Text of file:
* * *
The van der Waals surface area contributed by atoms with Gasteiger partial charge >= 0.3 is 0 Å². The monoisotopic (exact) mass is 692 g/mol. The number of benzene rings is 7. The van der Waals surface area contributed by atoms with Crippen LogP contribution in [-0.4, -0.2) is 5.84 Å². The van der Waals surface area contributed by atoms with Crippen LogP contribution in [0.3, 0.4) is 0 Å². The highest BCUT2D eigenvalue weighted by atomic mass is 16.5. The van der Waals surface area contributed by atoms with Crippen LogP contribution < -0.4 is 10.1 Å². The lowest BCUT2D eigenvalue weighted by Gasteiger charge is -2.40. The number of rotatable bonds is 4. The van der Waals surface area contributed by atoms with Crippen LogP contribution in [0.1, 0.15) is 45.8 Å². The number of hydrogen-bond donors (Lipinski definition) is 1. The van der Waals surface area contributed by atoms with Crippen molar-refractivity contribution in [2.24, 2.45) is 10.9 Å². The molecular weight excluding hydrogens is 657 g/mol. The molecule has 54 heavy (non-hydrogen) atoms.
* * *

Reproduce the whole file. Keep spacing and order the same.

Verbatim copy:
The van der Waals surface area contributed by atoms with Gasteiger partial charge >= 0.3 is 0 Å². The monoisotopic (exact) mass is 692 g/mol. The number of benzene rings is 7. The van der Waals surface area contributed by atoms with Crippen LogP contribution in [-0.4, -0.2) is 5.84 Å². The van der Waals surface area contributed by atoms with Crippen LogP contribution in [0.3, 0.4) is 0 Å². The highest BCUT2D eigenvalue weighted by atomic mass is 16.5. The van der Waals surface area contributed by atoms with Crippen LogP contribution < -0.4 is 10.1 Å². The lowest BCUT2D eigenvalue weighted by Gasteiger charge is -2.40. The number of rotatable bonds is 4. The van der Waals surface area contributed by atoms with Crippen LogP contribution in [0.1, 0.15) is 45.8 Å². The number of hydrogen-bond donors (Lipinski definition) is 1. The van der Waals surface area contributed by atoms with Crippen molar-refractivity contribution in [2.24, 2.45) is 10.9 Å². The molecular weight excluding hydrogens is 657 g/mol. The molecule has 54 heavy (non-hydrogen) atoms.